, Volume 56, Issue 1, pp 196–204 | Cite as

Bone turnover response is linked to both acute and established metabolic changes in ultra-marathon runners

  • Veronica Sansoni
  • Gianluca Vernillo
  • Silvia Perego
  • Andrea Barbuti
  • Giampiero Merati
  • Federico Schena
  • Antonio La Torre
  • Giuseppe Banfi
  • Giovanni LombardiEmail author
Original Article


Bone and energy metabolisms regulation depends on a two-way street aimed at regulating energy utilization. Mountain ultra-marathons are highly demanding aerobic performances that deeply affect the whole body homeostasis. In this study we aimed to investigate and characterize the metabolic profile (in terms of hormones involved in energy metabolism), the inflammatory adipokines, and the bone turnover; in particular the osteocalcin-mediated response has been compared in experienced mountain ultra-marathons runners versus control subjects. Serum concentrations of specific markers of bone turnover (pro-collagen type I N-terminal propeptide, carboxylated/undercarboxylated osteocalcin), measured by enzyme-linked immunosorbent assay, and metabolic hormones (C-peptide, insulin, glucagon, glucagon-like peptide, gastric-inhibitory peptide, ghrelin, leptin, resistin, and visfatin), measured by fluorescent-based multiplex assay, were compared before and after a 65 km mountain ultra-marathons in 17 trained runners and 12 age-matched controls characterized by a low physical activity profile. After the mountain ultra-marathons, runners experienced a reduction in pro-collagen type I N-terminal propeptide, though it remained higher than in controls; while carboxylated osteocalcin remained unchanged. Among the metabolic hormones, only glucagon and leptin were different between runners and controls at rest. C-peptide and leptin decreased after the mountain ultra-marathons in runners; while glucagon, glucagon-like peptide 1, resistin, and visfatin were all increased. Uncarboxylated osteocalcin (and uncarboxylated/carboxylated osteocalcin ratio) was decreased and this highly correlated with insulin and C-peptide levels. In conditions of high energy expenditure, homeostasis is maintained at expenses of bone metabolism. Changes in the uncarboxylated osteocalcin clearly mark the global energy needs of the body.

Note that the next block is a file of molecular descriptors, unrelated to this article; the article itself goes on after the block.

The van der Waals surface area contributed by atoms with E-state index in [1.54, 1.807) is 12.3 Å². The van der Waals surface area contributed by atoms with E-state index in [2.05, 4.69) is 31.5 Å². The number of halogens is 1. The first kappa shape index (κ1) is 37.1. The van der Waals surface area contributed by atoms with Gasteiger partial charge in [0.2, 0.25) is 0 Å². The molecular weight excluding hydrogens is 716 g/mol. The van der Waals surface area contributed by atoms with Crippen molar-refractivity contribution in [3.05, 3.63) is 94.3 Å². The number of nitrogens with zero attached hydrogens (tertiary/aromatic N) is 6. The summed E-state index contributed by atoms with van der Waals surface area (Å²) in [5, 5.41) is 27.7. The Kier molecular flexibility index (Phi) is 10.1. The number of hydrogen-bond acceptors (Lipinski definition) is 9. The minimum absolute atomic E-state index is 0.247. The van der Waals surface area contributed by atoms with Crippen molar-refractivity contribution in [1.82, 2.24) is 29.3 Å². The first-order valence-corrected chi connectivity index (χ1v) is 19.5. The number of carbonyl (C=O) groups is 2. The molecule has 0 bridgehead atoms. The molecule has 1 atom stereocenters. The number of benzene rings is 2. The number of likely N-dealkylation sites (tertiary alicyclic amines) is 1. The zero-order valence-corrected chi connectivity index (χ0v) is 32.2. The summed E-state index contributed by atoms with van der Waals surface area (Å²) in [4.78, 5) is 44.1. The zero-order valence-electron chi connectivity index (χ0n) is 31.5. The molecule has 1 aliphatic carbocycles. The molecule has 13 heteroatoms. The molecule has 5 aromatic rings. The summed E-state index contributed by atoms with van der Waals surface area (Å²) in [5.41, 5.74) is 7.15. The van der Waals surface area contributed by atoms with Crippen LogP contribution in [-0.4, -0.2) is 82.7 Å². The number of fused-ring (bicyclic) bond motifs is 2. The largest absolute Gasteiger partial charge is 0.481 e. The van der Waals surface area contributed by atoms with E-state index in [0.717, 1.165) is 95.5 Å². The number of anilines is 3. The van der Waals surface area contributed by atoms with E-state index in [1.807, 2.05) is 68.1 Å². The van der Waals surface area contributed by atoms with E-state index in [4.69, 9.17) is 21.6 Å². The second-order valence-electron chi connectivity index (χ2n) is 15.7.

Fatigue Osteocalcin Bone turnover Energy metabolism Mountain ultra-marathon 



This work has been funded by the Italian Ministry of Health and the Italian Ministry of Education, University, and Research. The authors are indebted to Jincheng Xu, PhD, and Spyros Skafidas, MD, for their invaluable aid in performing and managing blood samplings. The authors would like to express their gratitude to Alberto Fondriest, Herbert Lorenzoni, Roberta Casagranda, and the Vigolana Trail® Organizing Committee. Finally, special thanks to the participants.

Compliance with ethical standards

Conflict of interest

The authors declare that they have conflict of interest. The results of the present study do not constitute endorsement by ACSM.

Supplementary material

12020_2016_1012_MOESM1_ESM.pdf (304 kb)
Supplementary Table 1


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Copyright information

© Springer Science+Business Media New York 2016

Authors and Affiliations

  • Veronica Sansoni
    • 1
  • Gianluca Vernillo
    • 2
    • 3
    • 4
  • Silvia Perego
    • 1
  • Andrea Barbuti
    • 5
    • 6
  • Giampiero Merati
    • 2
    • 7
  • Federico Schena
    • 3
    • 8
  • Antonio La Torre
    • 2
  • Giuseppe Banfi
    • 1
    • 9
  • Giovanni Lombardi
    • 1
    Email author
  1. 1.Laboratory of Experimental Biochemistry & Molecular BiologyIRCCS Istituto Ortopedico GaleazziMilanoItaly
  2. 2.Department of Biomedical Sciences for HealthUniversity of MilanoMilanoItaly
  3. 3.CeRiSM, Research Centre “Sport, Mountain and Health”University of VeronaRoveretoItaly
  4. 4.Human Performance Laboratory, Faculty of KinesiologyUniversity of CalgaryCalgaryCanada
  5. 5.Department of BiosciencesUniversità degli Studi di MilanoMilanoItaly
  6. 6.Interuniversity Centre for Molecular Medicine and Applied Biophysics (CIMMBA)Università degli Studi di MilanoMilanoItaly
  7. 7.IRCCS Fondazione Don Carlo GnocchiMilanoItaly
  8. 8.Department of Neurological and Movement SciencesUniversità degli Studi di VeronaVeronaItaly
  9. 9.Vita-Salute San Raffaele UniversityMilanoItaly

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